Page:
Nursing homes, including skilled nursing facilities, also received federal funds to mitigate the financial effects of the pandemic, although the long-term effects of the pandemic on these facilities remains unclear. According to MedPAC, new federal assistance made available to skilled nursing facilities helped to offset much of their financial losses and costs incurred due to COVID-19, with total margins increasing in 2020 based on preliminary data. However, skilled nursing facility volume remains below pre-pandemic levels and therefore the longer-term effects of lower utilization for some facilities remains uncertain. Additionally, with staffing declining by approximately 10% between February and December 2020, staffing issues and costs could pose a fiscal challenge for skilled nursing facilities into the future.


Safety-net providers, including those with a high share of Medicaid and uninsured patients, have been at risk of financial strain during the pandemic, according to a MACPAC report. Contributing factors include low operating margins and the pandemic’s disproportionate impact on populations primarily covered by Medicaid, including people of color and those who use long-term services and supports. Providers that tend to serve Medicaid, but not Medicare, patients, such as pediatricians, home and community-based services providers, and behavioral health practitioners, were less likely to have received federal Provider Relief Funds.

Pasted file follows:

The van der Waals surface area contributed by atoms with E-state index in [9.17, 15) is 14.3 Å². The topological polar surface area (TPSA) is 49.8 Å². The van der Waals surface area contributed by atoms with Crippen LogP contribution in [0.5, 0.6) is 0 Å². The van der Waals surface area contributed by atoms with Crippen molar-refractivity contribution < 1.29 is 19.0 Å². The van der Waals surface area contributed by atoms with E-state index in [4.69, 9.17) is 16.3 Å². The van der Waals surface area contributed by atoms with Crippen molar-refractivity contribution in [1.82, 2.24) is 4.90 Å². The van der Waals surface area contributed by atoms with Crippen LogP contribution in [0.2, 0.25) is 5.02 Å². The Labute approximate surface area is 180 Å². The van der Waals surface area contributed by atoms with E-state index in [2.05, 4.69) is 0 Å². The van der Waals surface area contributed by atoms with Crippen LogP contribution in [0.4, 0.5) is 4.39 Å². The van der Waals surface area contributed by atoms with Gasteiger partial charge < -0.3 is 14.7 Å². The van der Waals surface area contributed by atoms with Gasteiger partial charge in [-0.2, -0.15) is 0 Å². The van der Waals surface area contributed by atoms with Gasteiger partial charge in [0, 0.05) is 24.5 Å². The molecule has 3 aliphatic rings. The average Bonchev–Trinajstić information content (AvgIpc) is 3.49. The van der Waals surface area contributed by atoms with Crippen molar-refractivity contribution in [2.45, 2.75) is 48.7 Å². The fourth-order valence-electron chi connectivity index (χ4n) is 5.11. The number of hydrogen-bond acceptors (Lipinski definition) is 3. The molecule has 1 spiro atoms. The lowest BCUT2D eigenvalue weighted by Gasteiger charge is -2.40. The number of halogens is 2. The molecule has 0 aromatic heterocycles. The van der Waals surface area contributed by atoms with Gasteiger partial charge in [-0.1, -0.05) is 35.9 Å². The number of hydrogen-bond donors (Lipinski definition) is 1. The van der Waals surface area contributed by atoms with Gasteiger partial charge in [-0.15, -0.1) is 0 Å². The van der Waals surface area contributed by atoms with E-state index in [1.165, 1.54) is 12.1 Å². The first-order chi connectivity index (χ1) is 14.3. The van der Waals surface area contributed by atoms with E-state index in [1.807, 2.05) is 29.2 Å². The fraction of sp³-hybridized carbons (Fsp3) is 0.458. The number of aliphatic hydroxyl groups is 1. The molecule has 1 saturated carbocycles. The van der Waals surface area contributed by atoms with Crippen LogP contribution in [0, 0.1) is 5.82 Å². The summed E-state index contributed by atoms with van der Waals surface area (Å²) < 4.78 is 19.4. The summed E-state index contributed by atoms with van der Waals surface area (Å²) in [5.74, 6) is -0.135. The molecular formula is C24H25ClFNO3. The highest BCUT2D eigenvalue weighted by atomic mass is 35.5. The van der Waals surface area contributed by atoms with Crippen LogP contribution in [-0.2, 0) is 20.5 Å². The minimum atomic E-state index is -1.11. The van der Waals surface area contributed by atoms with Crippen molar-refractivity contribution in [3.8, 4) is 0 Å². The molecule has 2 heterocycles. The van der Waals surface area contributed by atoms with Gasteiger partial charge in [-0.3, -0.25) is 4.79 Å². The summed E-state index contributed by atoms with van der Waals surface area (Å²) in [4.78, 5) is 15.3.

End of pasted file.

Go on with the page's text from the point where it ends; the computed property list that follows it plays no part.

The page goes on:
Sources of Federal Support for Hospitals and Other Health Care Providers During the Pandemic

Approaching two years into the pandemic, policymakers have provided substantial support for hospitals and other health care providers to compensate for lost revenue and higher expenses associated with the COVID-19 pandemic. The legislative actions are described in the timeline below (Figure 1).

9640-05 - Figure 1

Figure 1: Timeline of Key Legislative Changes Related to Federal Support for Hospitals and Other Providers During the COVID-19 Pandemic